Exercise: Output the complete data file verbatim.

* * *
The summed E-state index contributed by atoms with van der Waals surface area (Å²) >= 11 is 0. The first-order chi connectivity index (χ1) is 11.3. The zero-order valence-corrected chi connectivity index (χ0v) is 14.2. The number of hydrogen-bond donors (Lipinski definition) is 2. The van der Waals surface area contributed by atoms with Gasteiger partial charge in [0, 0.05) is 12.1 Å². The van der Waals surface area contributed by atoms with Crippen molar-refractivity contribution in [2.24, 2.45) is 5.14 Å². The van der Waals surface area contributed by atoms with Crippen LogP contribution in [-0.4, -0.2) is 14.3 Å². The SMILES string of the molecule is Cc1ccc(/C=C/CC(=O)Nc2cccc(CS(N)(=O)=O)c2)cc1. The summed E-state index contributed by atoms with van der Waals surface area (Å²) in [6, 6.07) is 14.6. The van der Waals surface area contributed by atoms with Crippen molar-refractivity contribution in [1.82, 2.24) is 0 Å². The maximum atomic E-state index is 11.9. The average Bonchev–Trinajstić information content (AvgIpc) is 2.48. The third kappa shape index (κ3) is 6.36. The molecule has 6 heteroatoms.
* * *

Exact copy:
The summed E-state index contributed by atoms with van der Waals surface area (Å²) >= 11 is 0. The first-order chi connectivity index (χ1) is 11.3. The zero-order valence-corrected chi connectivity index (χ0v) is 14.2. The number of hydrogen-bond donors (Lipinski definition) is 2. The van der Waals surface area contributed by atoms with Gasteiger partial charge in [0, 0.05) is 12.1 Å². The van der Waals surface area contributed by atoms with Crippen molar-refractivity contribution in [2.24, 2.45) is 5.14 Å². The van der Waals surface area contributed by atoms with Crippen LogP contribution in [-0.4, -0.2) is 14.3 Å². The SMILES string of the molecule is Cc1ccc(/C=C/CC(=O)Nc2cccc(CS(N)(=O)=O)c2)cc1. The summed E-state index contributed by atoms with van der Waals surface area (Å²) in [6, 6.07) is 14.6. The van der Waals surface area contributed by atoms with Crippen molar-refractivity contribution in [1.82, 2.24) is 0 Å². The maximum atomic E-state index is 11.9. The average Bonchev–Trinajstić information content (AvgIpc) is 2.48. The third kappa shape index (κ3) is 6.36. The molecule has 6 heteroatoms.